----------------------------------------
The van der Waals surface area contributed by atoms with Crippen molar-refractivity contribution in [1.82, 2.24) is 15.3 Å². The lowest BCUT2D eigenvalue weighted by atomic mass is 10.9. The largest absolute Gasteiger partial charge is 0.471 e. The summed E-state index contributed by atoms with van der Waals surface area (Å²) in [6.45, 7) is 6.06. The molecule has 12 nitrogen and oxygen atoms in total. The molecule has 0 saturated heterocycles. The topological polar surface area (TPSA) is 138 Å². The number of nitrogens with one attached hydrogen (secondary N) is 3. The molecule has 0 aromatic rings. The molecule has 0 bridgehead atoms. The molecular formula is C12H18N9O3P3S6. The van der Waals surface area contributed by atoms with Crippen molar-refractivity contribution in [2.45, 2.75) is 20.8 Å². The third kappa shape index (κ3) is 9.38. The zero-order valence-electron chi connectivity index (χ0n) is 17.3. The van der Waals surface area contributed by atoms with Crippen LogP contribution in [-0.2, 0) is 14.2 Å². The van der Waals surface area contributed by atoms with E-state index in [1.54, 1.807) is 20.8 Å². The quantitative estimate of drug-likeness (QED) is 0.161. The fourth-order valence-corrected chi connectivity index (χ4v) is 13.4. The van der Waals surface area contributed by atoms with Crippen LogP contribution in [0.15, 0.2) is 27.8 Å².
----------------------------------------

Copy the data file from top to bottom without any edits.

The van der Waals surface area contributed by atoms with Crippen molar-refractivity contribution in [1.82, 2.24) is 15.3 Å². The lowest BCUT2D eigenvalue weighted by atomic mass is 10.9. The largest absolute Gasteiger partial charge is 0.471 e. The summed E-state index contributed by atoms with van der Waals surface area (Å²) in [6.45, 7) is 6.06. The molecule has 12 nitrogen and oxygen atoms in total. The molecule has 0 saturated heterocycles. The topological polar surface area (TPSA) is 138 Å². The number of nitrogens with one attached hydrogen (secondary N) is 3. The molecule has 0 aromatic rings. The molecule has 0 bridgehead atoms. The molecular formula is C12H18N9O3P3S6. The van der Waals surface area contributed by atoms with Crippen molar-refractivity contribution in [2.45, 2.75) is 20.8 Å². The third kappa shape index (κ3) is 9.38. The zero-order valence-electron chi connectivity index (χ0n) is 17.3. The van der Waals surface area contributed by atoms with Crippen LogP contribution in [-0.2, 0) is 14.2 Å². The van der Waals surface area contributed by atoms with E-state index in [1.54, 1.807) is 20.8 Å². The quantitative estimate of drug-likeness (QED) is 0.161. The fourth-order valence-corrected chi connectivity index (χ4v) is 13.4. The van der Waals surface area contributed by atoms with Crippen LogP contribution in [0.15, 0.2) is 27.8 Å².